National Trust Literary Tour

National Trust Pass

Discover the inspiration behind the words! Use your National Trust Pass to visit to the homes and inspiration spots of some of the world’s most famous writers.

Out of London
George Bernard Shaw

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From the outside, Shaw’s Corner near Welwyn looks like a typical Edwardian villa. Step inside to reveal the notorious character of 20th Century playwright, philosopher and wit George Bernard Shaw, who lived in the country home for 40 years. The house remains much as he left it; you can admire his personal belongings, marvel at the spectacular Arts & Crafts interior and explore his unique ‘revolving’ writing hut.

Virginia Woolf and Vita Sackville-West

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Within 25 miles of picturesque Kent countryside landscape are two stately homes connected with two of the greatest female literary minds of the 20th Century. When novelist Virginia Woolf visited the poet Vita Sackville-West’s vast, ancestral home Knole, the result was the time-travelling novel, Orlando. Vita later moved 23 miles to Sissinghurst Castle where she produced one of the most celebrated gardens in England.

North England
Charlotte Bronte

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The commanding exterior of Gawthorpe Hall would not be misplaced in one of Charlotte Bronte’s own novels. It was where Charlotte stayed whilst mourning her sisters Emily and Anne and during her stay she met friend and future biographer Mrs Gaskell - author of Cranford.
Inside Gawthorpe Hall is a fine array of lace, needlework and costume as well as magnificent interiors created by Sir Charles Barry, the prominent English architect responsible for the rebuilding of the Houses of Parliament.

Beatrix Potter

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Cumbria has inspired countless writers, artists and thinkers with its spectacular beauty and tranquillity. Beatrix Potter was one such author. Her home Hill Top is a fascinating time-capsule of her life and the gardens where she imagined Peter Rabbit frolicking are perfect for a summer stroll.
You can also visit the Beatrix Potter Gallery, just two miles away, which has many of her own paintings and illustrations.

William Wordsworth

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Experience 18th Century brought to life at romantic poet William Wordsworth’s birthplace - Wordsworth House and Garden. With costumed servants, it offers an unforgettable chance to see, smell, hear, touch and even taste what it was like to live in the 1770s and daily poetry readings capture the essence of this great literary birthplace.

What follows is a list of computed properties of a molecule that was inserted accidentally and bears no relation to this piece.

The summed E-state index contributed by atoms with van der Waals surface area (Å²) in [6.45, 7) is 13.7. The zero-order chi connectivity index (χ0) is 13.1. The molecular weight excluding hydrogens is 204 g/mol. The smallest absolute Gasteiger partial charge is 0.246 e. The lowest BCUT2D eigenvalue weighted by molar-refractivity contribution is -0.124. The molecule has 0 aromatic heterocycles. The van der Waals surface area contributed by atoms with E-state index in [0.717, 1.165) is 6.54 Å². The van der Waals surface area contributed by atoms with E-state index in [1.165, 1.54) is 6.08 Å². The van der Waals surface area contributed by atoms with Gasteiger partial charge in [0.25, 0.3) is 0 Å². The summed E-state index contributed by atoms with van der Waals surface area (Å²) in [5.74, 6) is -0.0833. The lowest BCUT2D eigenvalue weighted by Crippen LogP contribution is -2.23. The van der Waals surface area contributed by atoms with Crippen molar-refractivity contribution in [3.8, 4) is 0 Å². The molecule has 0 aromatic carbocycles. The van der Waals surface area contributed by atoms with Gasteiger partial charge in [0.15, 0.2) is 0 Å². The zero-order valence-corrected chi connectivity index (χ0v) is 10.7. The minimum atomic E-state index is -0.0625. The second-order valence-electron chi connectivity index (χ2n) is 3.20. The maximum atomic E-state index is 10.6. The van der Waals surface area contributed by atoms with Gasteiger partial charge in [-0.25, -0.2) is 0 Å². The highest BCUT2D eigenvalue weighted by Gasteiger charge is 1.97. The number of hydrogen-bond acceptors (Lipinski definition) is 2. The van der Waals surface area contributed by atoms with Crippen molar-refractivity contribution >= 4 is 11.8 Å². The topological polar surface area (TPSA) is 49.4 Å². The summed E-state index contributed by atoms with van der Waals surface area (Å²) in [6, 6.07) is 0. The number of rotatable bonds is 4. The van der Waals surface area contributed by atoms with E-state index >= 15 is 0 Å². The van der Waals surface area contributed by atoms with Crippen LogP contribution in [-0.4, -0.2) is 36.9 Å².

South West England
Jane Austen
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‘By nine o’clock my Uncle, Aunt and I entered the rooms,’ wrote Jane Austen to her sister in 1801, recording one of many balls she attended at the Bath Assembly Rooms. For Jane and her heroines it was the hub of polite society and where she set some of her sharpest satire in Northanger Abbey and tenderest love scenes in Persuasion.

Rudyard Kipling

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It’s easy to imagine that Rudyard Kipling, creator of The Jungle Book, has just stepped out of his Sussex home, Bateman’s. The house remains much as Kipling left it, with his pens and notepads still lying on the desk of his book-lined study, and in his garage, his beautifully polished Rolls-Royce.

Thomas Hardy's Birthplace

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The humble, thatched cottage was where Thomas Hardy grew up and wrote Far from the Madding Crowd and Under the Greenwood Tree. It is exactly the birthplace you would expect of the author who wrote Tess of the D’Urbervilles. Modest and rustic, the cottage was built by Hardy’s great-grandfather and remains hardly changed since the family left.

Agatha Christie

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On the wooded banks of the River Dart in Devon is Greenway, Agatha Christie’s country home and the setting for some of her most famous stories. You can inspect some of her very own treasures and see the famous boathouse, where in Dead Man’s Folly Poirot’s case takes an unexpected twist.

Samuel Taylor Coleridge

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The years that poet S T Coleridge lived at Coleridge Cottage in Somerset were some of his happiest and most productive. It was where he wrote his opium-dream Kubla Khan and began The Rime of the Ancient Mariner. The cottage is filled with personal mementos and a fascinating interpretation of the life and works of one of the most significant poets of all time.

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